On one level the novel is about the homecoming of Lavretsky, who, broken and disillusioned by a failed marriage, returns to his estate and finds love again – only to lose it. The sense of loss and of unfulfilled promise, beautifully captured by Turgenev, reflects his underlying theme that humanity is not destined to experience happiness except as something ephemeral and inevitably doomed. On another level Turgenev is presenting the homecoming of a whole generation of young Russians who have fallen under the spell of European ideas that have uprooted them from Russia, their ‘home’, but have proved ultimately superfluous. In tragic bewilderment, they attempt to find reconciliation with their land.
For more than seventy years, Penguin has been the leading publisher of classic literature in the English-speaking world. With more than 1,700 titles, Penguin Classics represents a global bookshelf of the best works throughout history and across genres and disciplines. Readers trust the series to provide authoritative texts enhanced by introductions and notes by distinguished scholars and contemporary authors, as well as up-to-date translations by award-winning translators.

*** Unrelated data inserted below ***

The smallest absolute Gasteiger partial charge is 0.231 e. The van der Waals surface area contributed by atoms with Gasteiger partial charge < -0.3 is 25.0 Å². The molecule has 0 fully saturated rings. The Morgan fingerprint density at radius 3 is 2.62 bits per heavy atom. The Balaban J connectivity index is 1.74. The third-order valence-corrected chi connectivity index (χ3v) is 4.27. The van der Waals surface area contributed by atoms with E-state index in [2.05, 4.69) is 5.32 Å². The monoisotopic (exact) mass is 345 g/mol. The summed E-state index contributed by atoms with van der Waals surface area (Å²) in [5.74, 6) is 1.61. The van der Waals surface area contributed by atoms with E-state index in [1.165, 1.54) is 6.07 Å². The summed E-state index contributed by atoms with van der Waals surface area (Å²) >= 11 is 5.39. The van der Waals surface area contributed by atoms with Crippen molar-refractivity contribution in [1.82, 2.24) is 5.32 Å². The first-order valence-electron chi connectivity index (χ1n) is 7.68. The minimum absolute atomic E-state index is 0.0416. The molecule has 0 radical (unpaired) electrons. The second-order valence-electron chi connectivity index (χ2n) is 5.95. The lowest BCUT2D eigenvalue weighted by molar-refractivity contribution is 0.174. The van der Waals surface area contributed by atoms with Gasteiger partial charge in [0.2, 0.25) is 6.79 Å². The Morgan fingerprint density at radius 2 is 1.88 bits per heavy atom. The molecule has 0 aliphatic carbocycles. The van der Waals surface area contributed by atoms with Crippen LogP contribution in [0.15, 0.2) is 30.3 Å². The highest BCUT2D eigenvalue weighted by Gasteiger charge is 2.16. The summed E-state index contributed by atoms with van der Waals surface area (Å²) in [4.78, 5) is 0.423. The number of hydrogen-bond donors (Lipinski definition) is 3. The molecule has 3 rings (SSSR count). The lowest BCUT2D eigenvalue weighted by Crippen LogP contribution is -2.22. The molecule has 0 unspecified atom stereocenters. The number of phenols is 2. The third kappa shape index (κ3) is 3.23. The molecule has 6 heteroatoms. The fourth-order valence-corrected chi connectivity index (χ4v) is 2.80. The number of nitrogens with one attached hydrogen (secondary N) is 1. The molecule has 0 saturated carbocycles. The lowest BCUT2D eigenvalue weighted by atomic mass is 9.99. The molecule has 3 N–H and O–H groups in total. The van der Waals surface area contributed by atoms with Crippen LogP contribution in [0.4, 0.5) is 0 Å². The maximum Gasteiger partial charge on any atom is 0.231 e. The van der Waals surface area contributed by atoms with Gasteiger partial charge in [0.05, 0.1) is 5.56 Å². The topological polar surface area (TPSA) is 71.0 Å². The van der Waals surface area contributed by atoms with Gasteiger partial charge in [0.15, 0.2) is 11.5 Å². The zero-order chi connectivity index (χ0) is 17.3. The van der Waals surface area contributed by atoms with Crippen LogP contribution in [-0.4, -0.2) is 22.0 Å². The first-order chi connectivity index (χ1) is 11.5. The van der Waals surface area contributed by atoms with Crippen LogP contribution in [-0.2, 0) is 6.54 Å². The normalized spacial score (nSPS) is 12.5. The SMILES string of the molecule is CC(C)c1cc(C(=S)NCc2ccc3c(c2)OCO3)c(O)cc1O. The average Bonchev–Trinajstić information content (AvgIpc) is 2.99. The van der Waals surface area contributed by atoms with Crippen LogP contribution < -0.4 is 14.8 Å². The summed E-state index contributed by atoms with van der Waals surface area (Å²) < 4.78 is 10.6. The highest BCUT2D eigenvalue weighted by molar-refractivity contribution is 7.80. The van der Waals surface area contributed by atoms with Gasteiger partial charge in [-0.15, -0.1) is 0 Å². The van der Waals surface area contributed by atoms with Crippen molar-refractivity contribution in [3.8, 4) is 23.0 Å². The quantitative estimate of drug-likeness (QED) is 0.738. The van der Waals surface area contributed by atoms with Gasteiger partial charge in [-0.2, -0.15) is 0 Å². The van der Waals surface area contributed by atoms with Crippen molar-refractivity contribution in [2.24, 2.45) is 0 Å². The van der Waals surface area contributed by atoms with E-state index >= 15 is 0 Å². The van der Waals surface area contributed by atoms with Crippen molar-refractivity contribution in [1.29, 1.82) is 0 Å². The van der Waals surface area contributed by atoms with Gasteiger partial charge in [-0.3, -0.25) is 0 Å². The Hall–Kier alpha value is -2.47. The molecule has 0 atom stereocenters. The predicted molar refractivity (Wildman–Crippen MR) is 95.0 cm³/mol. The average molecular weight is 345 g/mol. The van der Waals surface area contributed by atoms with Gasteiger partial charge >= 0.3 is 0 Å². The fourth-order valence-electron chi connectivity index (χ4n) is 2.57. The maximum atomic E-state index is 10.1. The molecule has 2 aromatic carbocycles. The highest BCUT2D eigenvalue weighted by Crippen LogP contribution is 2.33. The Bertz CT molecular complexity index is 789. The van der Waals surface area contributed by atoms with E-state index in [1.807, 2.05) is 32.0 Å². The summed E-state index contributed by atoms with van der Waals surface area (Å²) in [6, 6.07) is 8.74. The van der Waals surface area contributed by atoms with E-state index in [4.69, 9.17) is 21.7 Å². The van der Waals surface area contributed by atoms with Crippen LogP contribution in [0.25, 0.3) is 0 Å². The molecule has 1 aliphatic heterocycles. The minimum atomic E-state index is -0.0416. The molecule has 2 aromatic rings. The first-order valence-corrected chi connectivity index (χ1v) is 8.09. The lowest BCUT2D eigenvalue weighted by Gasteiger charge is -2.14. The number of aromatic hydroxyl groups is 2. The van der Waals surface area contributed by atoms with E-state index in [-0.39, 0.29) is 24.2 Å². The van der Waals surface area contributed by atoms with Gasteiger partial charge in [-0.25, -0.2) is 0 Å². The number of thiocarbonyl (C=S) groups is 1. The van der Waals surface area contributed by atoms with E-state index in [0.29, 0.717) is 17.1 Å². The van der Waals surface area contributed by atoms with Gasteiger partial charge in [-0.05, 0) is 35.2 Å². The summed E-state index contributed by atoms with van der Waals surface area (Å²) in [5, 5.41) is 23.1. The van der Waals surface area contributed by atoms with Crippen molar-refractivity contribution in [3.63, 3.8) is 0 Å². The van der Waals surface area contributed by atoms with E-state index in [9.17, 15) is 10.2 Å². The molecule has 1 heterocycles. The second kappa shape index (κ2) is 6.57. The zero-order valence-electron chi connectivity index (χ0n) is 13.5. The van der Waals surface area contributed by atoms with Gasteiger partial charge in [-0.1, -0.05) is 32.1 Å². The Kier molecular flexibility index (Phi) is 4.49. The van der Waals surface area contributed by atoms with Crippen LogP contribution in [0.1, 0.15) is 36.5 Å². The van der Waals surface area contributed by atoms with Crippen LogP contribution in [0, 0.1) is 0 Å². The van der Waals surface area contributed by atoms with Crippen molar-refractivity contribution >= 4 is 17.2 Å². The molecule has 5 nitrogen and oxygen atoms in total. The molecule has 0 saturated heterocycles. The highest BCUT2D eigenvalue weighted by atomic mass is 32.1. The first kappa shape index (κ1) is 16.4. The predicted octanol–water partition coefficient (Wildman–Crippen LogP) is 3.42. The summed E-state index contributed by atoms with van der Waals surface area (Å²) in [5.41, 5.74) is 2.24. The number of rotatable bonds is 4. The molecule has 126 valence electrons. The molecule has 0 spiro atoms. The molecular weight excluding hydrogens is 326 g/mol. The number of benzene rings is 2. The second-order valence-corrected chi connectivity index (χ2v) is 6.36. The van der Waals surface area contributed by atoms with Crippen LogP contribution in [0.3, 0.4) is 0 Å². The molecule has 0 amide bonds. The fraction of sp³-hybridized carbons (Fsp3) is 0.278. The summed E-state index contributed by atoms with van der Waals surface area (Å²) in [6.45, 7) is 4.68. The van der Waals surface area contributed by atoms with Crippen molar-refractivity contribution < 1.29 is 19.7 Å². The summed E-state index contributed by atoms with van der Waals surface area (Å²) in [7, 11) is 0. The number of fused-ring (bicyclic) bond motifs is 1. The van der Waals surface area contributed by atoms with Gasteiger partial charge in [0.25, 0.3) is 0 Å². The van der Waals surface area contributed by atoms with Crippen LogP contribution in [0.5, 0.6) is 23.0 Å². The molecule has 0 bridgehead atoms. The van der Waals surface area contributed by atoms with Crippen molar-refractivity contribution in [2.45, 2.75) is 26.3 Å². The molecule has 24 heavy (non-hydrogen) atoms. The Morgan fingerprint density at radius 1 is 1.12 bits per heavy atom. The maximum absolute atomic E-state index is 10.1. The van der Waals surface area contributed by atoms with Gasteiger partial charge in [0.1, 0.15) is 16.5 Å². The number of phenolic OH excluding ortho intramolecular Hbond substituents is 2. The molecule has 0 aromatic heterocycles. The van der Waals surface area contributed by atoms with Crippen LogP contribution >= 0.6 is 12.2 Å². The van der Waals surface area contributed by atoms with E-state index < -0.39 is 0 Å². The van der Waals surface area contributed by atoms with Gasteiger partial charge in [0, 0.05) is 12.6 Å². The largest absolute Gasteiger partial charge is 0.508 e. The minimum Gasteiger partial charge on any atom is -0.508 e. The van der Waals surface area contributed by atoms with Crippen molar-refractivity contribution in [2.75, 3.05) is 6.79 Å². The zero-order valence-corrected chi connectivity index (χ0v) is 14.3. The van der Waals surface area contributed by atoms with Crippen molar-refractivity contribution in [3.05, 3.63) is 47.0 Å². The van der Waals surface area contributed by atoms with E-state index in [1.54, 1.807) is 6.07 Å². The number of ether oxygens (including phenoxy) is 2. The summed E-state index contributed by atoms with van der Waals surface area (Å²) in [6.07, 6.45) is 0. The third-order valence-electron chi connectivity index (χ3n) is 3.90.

Ivan Sergeyevich Turgenev was born in 1818 in the Province of Orel, and suffered during his childhood from a tyrannical mother. After the family had moved to Moscow in 1827 he entered Petersburg University where he studied philosophy. When he… More about Ivan Turgenev